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Keyed In At Peter Cooper

Keyed In At Peter Cooper

Each Saturday, Rochelle Neumann faced a dilemma: Go away for the Sabbath, or face the awkward predicament of being unable to easily re-enter her building at Peter Cooper Village if she goes to synagogue.

Neumann, a paralegal, and her daughter live in a building at the complex where, six months ago, management installed electronic keyless locks on the front door — prohibited for use by strictly observant Jews during the Sabbath.

“It’s been horrible,” said Neumann, a tenant for 18 years at the storied complex, a home to hundreds of Jewish families that was recently sold to Tishman Speyer Properties. “I used to never miss going to shul, but for the past several months I end up going to my sister’s house in Woodmere.

“I can’t afford to walk three or four blocks to the main guard booth and wait another 15 minutes for a guard to come and let me in.”

The new lock system, operated by a magnetic card, is intended for extra security, since a missing card can easily be programmed out of the system.

Now, after a group of legislators called on Tishman Speyer to address the problem – and following inquiries by reporters – the company has agreed to provide metal keys on request to Sabbath observers at Peter Cooper Village and nearby Stuyvesant Town, where the system is to be installed in coming months, and where religious tenants had started a letter campaign.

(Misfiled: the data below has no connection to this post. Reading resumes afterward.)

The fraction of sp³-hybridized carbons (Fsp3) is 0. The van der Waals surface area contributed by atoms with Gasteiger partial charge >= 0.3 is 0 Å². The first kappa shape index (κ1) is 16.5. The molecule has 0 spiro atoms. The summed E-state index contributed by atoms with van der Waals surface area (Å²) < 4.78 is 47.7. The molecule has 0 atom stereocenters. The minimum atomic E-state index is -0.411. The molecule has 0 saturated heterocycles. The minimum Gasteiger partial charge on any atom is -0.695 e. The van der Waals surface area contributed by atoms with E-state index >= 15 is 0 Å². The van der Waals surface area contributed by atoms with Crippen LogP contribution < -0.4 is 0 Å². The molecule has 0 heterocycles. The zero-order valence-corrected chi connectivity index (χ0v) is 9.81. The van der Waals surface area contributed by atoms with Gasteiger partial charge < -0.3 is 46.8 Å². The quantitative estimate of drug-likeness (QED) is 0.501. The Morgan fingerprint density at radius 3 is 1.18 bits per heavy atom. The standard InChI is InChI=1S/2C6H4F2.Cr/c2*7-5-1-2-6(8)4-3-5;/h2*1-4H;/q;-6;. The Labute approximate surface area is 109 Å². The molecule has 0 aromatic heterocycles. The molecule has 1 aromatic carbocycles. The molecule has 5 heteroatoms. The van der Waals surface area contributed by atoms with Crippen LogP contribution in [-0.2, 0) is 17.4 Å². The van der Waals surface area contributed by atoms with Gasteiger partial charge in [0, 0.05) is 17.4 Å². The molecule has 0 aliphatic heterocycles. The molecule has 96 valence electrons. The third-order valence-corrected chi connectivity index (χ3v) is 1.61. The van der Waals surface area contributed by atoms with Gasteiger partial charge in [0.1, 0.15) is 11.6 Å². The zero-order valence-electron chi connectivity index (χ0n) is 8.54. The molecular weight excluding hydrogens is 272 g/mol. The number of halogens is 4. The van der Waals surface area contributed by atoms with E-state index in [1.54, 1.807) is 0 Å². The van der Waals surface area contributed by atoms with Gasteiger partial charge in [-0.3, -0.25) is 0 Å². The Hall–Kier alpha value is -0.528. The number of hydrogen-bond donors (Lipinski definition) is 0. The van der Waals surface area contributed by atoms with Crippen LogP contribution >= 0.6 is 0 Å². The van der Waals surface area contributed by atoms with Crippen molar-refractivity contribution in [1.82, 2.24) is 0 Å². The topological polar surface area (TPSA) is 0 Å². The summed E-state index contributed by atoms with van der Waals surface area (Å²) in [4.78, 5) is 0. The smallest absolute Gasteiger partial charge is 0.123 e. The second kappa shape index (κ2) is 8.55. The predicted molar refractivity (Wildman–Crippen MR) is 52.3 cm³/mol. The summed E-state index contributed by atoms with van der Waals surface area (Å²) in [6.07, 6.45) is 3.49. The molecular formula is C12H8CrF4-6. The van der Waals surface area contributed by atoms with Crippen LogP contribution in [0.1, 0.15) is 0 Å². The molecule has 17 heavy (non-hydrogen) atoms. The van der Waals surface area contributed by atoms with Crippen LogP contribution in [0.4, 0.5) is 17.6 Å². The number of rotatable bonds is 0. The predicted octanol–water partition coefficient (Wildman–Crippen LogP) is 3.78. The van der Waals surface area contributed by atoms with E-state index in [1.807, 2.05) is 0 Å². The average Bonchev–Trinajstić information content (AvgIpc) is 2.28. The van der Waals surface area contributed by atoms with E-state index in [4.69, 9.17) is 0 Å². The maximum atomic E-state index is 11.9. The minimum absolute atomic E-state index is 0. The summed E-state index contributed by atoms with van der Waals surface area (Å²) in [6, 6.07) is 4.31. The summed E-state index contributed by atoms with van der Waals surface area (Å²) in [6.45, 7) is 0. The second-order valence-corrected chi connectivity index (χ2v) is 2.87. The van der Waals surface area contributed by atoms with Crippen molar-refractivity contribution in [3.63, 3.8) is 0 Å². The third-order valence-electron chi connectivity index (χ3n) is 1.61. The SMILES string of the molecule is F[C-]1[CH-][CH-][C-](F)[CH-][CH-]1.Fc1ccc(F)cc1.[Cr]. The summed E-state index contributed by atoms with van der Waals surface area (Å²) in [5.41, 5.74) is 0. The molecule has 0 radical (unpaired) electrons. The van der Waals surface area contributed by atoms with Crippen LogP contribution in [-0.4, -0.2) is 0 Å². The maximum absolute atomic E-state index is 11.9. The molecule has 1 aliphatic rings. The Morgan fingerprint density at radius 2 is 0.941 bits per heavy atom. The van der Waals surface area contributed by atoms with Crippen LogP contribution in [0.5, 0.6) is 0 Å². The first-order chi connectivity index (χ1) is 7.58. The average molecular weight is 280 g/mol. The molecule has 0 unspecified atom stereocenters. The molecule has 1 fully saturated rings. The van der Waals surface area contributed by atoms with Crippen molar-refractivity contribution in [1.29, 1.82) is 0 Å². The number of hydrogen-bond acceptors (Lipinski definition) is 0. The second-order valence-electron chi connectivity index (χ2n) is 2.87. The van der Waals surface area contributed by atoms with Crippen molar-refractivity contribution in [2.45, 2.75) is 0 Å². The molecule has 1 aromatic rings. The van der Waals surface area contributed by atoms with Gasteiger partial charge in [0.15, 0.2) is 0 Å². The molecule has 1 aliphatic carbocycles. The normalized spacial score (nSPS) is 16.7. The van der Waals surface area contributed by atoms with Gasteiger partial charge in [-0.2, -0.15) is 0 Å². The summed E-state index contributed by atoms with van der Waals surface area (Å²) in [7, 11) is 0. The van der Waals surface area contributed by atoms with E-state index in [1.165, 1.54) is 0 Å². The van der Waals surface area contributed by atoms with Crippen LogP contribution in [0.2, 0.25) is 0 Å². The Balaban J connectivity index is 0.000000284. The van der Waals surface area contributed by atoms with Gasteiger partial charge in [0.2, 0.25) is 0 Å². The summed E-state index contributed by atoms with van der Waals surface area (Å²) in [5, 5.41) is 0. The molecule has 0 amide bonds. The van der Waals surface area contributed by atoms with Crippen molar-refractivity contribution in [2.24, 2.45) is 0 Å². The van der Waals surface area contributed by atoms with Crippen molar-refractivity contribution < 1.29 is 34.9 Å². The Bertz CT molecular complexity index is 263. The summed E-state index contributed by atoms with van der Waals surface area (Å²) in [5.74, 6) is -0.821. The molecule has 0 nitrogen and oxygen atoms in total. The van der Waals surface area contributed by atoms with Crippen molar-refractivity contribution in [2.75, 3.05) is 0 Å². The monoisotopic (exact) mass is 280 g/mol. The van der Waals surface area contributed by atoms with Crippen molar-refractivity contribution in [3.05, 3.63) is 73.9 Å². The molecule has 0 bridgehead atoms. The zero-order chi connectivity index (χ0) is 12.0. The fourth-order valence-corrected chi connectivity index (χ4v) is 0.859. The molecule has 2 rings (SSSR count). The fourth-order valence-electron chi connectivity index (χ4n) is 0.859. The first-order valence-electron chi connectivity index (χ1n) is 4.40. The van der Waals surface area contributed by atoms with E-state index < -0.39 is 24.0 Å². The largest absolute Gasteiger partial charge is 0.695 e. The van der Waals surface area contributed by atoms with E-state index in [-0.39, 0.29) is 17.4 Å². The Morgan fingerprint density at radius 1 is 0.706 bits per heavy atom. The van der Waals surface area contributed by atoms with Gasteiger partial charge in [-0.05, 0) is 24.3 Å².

“The Orthodox Jewish residents will be given a key before sundown that will be returned on Sunday,” said Howard Rubenstein, the spokesman for Tishman Speyer, who said the accommodation would also be made on holidays. He said the company, which only recently acquired the property, acted quickly to show sensitivity to “religious and ethnic needs” of tenants.

Brooklyn Assemblyman Dov Hikind, who signed a letter to Tishman Speyer —together with the district’s representatives: Assemblyman Brian Kavanaugh, state Sen. Tom Duane, Councilman Daniel Garodnick and Rep. Carolyn Maloney — said the new accommodation was “wonderful news.”

“Now I can go to shul again,” said Neumann.

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